NORFOLK NAVAL SHIPYARD, Portsmouth, Va. —
Since March 2020, the restoration project of Borum Overpass has had significant impacts to base parking and base access. But the repair was necessary since the overpass has long affected Norfolk Naval Shipyard’s (NNSY’s) emergency response. Prior to the restoration, emergency vehicles, such as fire trucks, were unable use the overpass because of the deteriorated structure. Additionally, as a result of overpass inspections, one lane had to be closed to limit the possibility of overstressing the weakened structure.
The Borum Overpass serves as a primary means to enter and exit the south end of the yard. It bridges over the Norfolk and Portsmouth Beltline Railroad, allowing traffic to flow unimpeded by trains. Now that the Borum Overpass has been restored, bridge capacity has increased to allow two lanes of traffic to flow simultaneously over the bridge and the new structure can now support NNSY fire trucks and other response vehicles. Having the overpass restored also reopens two main entry points, Gates 36 and 29, increasing base access and decreasing delays during peak travel times.
The $6,460,230 restoration project replaced three main sections of the bridge and repaired other deteriorated portions of the existing structure. It has been repaved, existing structural steel repainted, and with upgraded lighting and required maintenance also completed.
The Borum Overpass has a unique history dating back to World War II. The original construction of the structure cost $240,000 in December 1942, taking four months to build, and opened to traffic on April 8, 1943 after a dedication ceremony in honor of the bridge’s namesake, John Randolph Borum, who was lost at sea on January 20, 1943.
Borum was employed in the Public Works Drafting Room at NNSY and took an active part in the preliminary layout of the section of the shipyard where the overpass is located today. On April 11, 1942, he resigned to accept a commission as lieutenant junior grade (Lt. j.g.) in the U.S. Naval Reserve, later reporting for duty at the Sun Shipbuilding & Drydock Company, Chester, Pennsylvania, as the officer in charge of the Armed Guard assigned to the Socony-Vacuum Oil tanker Brilliant.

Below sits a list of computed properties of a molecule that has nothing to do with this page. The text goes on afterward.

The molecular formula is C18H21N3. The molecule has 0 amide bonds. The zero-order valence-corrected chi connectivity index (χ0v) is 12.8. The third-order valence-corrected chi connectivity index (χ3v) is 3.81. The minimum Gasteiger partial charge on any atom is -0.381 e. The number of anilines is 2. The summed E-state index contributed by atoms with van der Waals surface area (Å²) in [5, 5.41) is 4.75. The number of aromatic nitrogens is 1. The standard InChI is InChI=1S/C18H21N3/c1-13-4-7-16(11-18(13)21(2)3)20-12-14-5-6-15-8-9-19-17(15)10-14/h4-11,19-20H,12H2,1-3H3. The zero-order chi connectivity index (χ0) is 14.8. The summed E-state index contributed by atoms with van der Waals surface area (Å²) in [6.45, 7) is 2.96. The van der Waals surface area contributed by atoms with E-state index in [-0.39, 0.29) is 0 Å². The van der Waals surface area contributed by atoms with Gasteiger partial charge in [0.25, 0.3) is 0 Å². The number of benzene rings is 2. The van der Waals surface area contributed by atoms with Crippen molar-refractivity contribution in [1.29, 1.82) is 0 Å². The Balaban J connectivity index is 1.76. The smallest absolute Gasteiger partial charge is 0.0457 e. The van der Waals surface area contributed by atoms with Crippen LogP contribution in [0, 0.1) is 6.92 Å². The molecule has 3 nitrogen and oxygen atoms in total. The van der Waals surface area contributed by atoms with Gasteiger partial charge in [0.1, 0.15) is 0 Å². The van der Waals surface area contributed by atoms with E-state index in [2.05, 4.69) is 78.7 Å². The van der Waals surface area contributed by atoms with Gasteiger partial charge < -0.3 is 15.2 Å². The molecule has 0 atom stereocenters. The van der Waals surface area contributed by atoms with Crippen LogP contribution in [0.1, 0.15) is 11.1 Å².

On Nov. 9, 1942, Brilliant sailed with 112,000 barrels of oil as cargo. Nine days later, as the crew steamed off the Grand Banks of Newfoundland, German submarine U-43 torpedoed the tanker. Flames immediately broke out and caused the three senior officers to believe the ship was doomed. As those officers began to abandon ship, including Brilliant’s junior third officer, James C. Cameron, Borum, on his way to his battle station, suggested to Cameron that the general alarm be turned off. Borum had been amused by the hasty departure of the senior officers of the ship. “His (Borum’s) coolness struck me as funny,” Cameron wrote later. “I really had to laugh, and this in itself created in me a feeling of confidence which I would not otherwise have had.”
Cameron, remembering the fire-fighting system onboard from recent study, turned it on, smothering the flames and suppressing the blaze that had endangered the ship. With undamaged engines and 58,000 barrels of her cargo still intact Borum and Cameron got Brilliant underway and headed for the safety.
Cameron wrote on Nov. 24, 1942: “In looking back over the events which have taken place since the torpedo struck and since I assumed the responsibility for the ship’s safety, I would like to record my thanks to every man on the ship for the manner in which they conducted themselves. At the head of the list, Lt. Borum, who in the first place instilled in me a sense of confidence by the casual attitude he assumed when things look worst.”
After voyage repairs, Brilliant was towed to Halifax and on Jan. 20, 1943, during a severe storm, the ship broke in half and sank, taking with her ten men. Two of those men were Junior Third Officer Cameron, and Lt. j.g. Borum, who was later awarded posthumously a letter of commendation from the Chief of Naval Personnel for his heroic work in helping to save Brilliant after she had been torpedoed by U-43.
It was because of Borum’s actions that former fellow workers in NNSY’s Public Works Design Division initiated the movement for the dedication of Borum Overpass and on April 8, 1943. Mr. and Mrs. John R. Borum, parents of Lt. j.g. Borum, unveiled the dedication plaque that is still mounted at the top of the structure today.